BOSTON — It was billed as a consolation game, but it was more than that for the teams involved.
With future NCAA positioning at stake, No. 2 Boston College scored a pair of power-play goals and outshot No. 9 Harvard, 42-24, en route to a 4-1 victory in the early game of Monday’s Beanpot action.
“This was important because of Harvard,” said BC coach Jerry York. “Quality wins out of conference are important for getting a higher seed at the nationals. It was important for our goals to compete for a national title.”
Harvard enjoyed two early power plays in the first period, but much like in last week’s Beanpot opener, the Crimson could not convert, generating just two shots over the four minutes.
What had been a strength of the club throughout the season failed it on consecutive Monday nights and, despite connecting once in four opportunities against BC, Harvard was a combined 1-for-9 with the man-advantage in the two Beanpot contests.
“They got the game headed in the direction they wanted to play,” said Harvard coach Ted Donato about the Eagles.
Despite the early chances, the Crimson were outshot 15-7 in the opening stanza.
It only got worse in the second period as the Eagles registered 18 shots to the Crimson’s three and, more importantly, converted their advantage into goals early and often.
“The first period was up and down,” explained BC senior Ned Havern, “it was pretty open. In the second, we capitalized on a couple of plays and tightened up defensively.
“We refocused on the things that make us a good hockey team.”
Just 1:15 in, while Harvard’s Noah Welch served the remainder of a first-period penalty, Havern tallied his seventh goal of the season. Defenseman Greg Lauze eased a shot from the right point through a crowd that Havern redirected while skating through the bottom of the right faceoff circle, catching Crimson goaltender Dov Grumet-Morris by surprise.
The Eagles tacked on another exactly three minutes later on a hustling play — and a bit of luck — by rookie Dan Bertram. Classmate Mike Brennan dumped the puck deep into the Harvard zone from center ice, but as the disc sailed into the left corner it hit a glass divider and bounced out to the faceoff circle. There, an alert Bertram, after beating a Harvard defenseman to the puck, flipped a shot by Grumet-Morris for his eighth of the season.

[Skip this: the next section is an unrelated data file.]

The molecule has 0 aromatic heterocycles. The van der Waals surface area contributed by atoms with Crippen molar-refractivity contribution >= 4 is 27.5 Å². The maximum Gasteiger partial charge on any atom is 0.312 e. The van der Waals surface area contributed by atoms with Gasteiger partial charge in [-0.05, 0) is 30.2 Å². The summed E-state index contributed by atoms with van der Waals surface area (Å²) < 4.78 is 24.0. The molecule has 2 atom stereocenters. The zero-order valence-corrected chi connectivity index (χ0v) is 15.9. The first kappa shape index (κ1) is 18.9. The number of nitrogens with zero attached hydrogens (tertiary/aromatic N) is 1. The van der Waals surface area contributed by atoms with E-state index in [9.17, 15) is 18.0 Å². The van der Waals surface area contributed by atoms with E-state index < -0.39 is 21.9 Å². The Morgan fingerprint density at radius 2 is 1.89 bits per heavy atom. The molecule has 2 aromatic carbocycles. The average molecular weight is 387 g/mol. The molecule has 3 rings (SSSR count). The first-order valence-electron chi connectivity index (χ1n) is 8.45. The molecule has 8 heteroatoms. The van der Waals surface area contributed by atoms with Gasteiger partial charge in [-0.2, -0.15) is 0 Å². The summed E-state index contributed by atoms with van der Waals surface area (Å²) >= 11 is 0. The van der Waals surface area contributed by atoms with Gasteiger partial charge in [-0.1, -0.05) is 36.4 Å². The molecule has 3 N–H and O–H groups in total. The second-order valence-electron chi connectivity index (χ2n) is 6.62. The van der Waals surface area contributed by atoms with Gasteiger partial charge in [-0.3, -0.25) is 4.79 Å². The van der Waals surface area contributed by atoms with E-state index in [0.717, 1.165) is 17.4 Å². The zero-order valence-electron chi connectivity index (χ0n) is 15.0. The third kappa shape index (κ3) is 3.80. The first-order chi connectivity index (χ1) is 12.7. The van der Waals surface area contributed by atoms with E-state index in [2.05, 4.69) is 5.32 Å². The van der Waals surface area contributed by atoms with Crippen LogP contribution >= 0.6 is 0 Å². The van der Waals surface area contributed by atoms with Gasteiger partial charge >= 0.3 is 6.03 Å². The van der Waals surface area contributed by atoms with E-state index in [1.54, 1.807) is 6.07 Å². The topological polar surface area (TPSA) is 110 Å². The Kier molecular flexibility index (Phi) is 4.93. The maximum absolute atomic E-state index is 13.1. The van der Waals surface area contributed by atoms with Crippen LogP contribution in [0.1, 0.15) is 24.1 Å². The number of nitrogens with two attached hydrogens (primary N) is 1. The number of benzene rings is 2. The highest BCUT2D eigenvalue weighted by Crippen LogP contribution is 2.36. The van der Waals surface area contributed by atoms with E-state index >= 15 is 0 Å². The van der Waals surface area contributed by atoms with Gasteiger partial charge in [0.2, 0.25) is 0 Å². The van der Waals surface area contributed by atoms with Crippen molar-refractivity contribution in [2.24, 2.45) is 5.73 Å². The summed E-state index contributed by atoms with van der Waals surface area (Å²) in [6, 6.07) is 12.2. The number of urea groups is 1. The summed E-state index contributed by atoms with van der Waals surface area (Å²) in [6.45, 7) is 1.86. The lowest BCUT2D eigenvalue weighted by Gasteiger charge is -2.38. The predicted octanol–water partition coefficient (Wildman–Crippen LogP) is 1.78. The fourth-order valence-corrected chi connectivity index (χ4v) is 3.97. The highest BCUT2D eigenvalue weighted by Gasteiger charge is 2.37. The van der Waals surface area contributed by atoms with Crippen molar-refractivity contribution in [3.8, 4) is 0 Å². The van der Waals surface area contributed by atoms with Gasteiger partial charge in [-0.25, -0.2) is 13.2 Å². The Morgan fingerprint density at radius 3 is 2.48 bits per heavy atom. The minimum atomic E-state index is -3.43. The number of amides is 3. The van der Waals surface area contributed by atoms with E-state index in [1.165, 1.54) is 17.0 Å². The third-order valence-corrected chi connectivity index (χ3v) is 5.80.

“As a group,” admitted Donato, “we let a bad bounce on the second goal get to us.”
The Crimson finally managed its first shot of the period on the wrong side of the 10-minute mark. Until then, Harvard had been outshot 30-7.
“I don’t always agree with looking at the shot chart to see who’s won or lost,” said Donato, “but they outplayed us for most of the game.”
BC extended its lead to 3-0 at 15:10, once again on the power play.
The Eagles won a faceoff to the right of Grumet-Morris and quickly moved the puck back to the point. From there, Lauze ripped a slapshot that junior Stephen Gionta redirected just inside the far post while strolling through the slot. It was his sixth of the year, but, once again, Lauze’s strategically placed shot was the difference.
“With [Andrew] Alberts out of the lineup,” explained York, “we were looking for someone to play the point on our second unit. Lauze probably has not played five minutes on the power play in his career at BC.”
Yet, there was the senior leading the way on two critical goals and an even bigger victory.
Just over two minutes later, the Eagles’ undefeated (9-0-4) rookie netminder Cory Schneider, who had a relatively uneventful night to that point, twisted his knee while moving untouched through his crease. The result was a sprained left knee — similar to the recent injury suffered by Alberts against Merrimack — that will keep him out of action for three to four weeks.
Schneider was replaced by senior Matti Kaltiainen, who went on to have a strong game in relief of the freshman, making several key saves in the third period as Harvard tried to mount a comeback, launching 14 shots at the BC net.
“Matti came off the bench like [Keith] Foulke for the Red Sox,” said York in reference to the World Series champions’ closer. “It is very difficult. You’re on the bench not expecting to play and are cold.”
The Crimson pulled within 3-1 when junior Tom Walsh’s point shot hit the post, bounced off Kaltiainen’s back and trickled across the goal line. The marker, at 6:01, was the blueliner’s third of the season and gave Harvard some life.
Under three minutes later, it appeared that the Crimson would be getting another chance on the power play, but the delayed penalty was nullified when sophomore Ryan Maki retaliated with a punch to BC defender John Adams after the whistle.
“I didn’t get a good look at it,” said Donato. “There was the first call and then a scrum. I’m not going to play official or discredit anyone, but I see it through rose-colored glasses and I thought we should have stayed on the power play.
“But, we put ourselves behind the eight-ball early.”
Junior defenseman Peter Harrold added an empty netter — his third goal of the season — at 19:45 to round out the scoring.
“When you start the Beanpot,” said Havern, “all four teams envision playing in the late game on the second Monday. That’s the goal. As of this Monday, we knew we couldn’t win the Beanpot, but there are other titles we want to win. For the team to do well tonight, we needed to focus.
“We grind away all year and let the pucks fall where they may.”
The Eagles finished the contest 2-for-4 with the man-advantage. Grumet-Morris made 38 stops, while Schneider, who earned the victory, made nine saves. Kaltiainen stopped 14 shots in relief.